Steve Oedekerk fresh off his experience of making his first IMAX film in 3D like the type of 3D where you need glasses! explains his love of these mediums and the new challenges he found.
I was always addicted to movies. As early as I can remember it was my favorite form of escape and adventure. At that time in my life I never differentiated between live-action or animation, I simply flocked to the films that made me laugh or swept me away to another time and place.
The IMAX Experience
Years later, about the age of 17, I went to my first giant screen film. I remember sitting in this bigger than life IMAX theater. A booming voice came up before the movie started and sort of bragged about the size of the screen and the number of speakers, which made me laugh as I had never witnessed a film proceeded by such pomposity. But when the picture rolled, my jaw dropped and I was truly awestruck. It had finally happened. I was in the film. As the camera soared down a stream of rapids, the theater seemed to be moving right along that path. I was along for the ride.
I frequently returned, enjoying the various documentaries that put me on a race track, in the Grand Canyon or viewing the earth from Space. I fully enjoyed the experience, but started wondering, "Why aren't there story-based movies being shown in these amazing theaters?" A seed was planted that now, years later has grown into Santa vs. the Snowman IMAX 3D, an expression of my passion for story, animation and new technologies. Film, animation, the giant screen and 3D all joined together for the sole purpose of family entertainment.
This new palette for narrative storytelling has exceeded my expectations and I am finding myself passionately committed to this rather challenging format. With the combination of true 3D and the large format IMAX screen, you get a sense that you can reach right into the picture.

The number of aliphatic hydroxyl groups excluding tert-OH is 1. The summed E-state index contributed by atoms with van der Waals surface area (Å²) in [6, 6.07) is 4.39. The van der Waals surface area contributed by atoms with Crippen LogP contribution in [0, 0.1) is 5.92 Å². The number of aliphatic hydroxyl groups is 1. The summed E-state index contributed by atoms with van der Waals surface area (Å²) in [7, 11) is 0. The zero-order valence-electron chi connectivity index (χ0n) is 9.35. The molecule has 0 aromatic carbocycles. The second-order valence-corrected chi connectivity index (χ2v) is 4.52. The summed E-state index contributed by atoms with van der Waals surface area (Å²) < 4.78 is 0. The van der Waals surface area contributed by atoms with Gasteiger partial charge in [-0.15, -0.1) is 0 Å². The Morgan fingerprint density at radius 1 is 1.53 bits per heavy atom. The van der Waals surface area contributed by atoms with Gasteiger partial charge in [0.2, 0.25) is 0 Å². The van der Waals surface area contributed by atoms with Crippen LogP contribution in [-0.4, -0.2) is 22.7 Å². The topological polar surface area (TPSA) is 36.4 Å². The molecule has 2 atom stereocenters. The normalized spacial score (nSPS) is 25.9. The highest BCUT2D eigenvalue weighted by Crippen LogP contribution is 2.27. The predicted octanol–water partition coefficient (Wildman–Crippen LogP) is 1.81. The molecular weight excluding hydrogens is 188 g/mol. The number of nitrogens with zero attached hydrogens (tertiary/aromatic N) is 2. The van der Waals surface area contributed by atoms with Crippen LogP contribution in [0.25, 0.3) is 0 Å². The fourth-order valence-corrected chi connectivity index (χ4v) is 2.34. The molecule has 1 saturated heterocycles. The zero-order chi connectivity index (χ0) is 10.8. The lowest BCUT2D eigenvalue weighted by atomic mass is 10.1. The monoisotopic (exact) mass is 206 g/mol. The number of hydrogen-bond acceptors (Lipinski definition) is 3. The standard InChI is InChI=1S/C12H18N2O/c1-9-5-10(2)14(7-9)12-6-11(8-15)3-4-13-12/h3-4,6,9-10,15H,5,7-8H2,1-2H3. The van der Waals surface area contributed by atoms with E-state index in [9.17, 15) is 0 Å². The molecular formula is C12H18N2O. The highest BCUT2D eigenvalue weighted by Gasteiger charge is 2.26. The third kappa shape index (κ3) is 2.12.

Get Your Glasses!
3D has long been utilized and viewed as a simple gimmick. Most of the 3D films of years past were using the experience as an opportunity to throw objects at the audience or as the infamous SCTV sketch so wonderfully displayed, sort of move objects outside the screen in not so subtle or organic ways. In reality, 3D is an unbelievably powerful asset in a story-based theatrical experience. It truly is the next level.
When sound was first introduced to feature filmmaking many thought it was a gimmick and a fad that would go away. Ultimately, it became a great stride forward in enhancing the film experience. When color was introduced many complained that it too would pass as color would certainly jeopardize the integrity and artistic nature of film and filmmaking. This kind of thinking would have ultimately diluted the impact of such eye-popping masterpieces as The Wizard of Oz and Snow White and the Seven Dwarfs.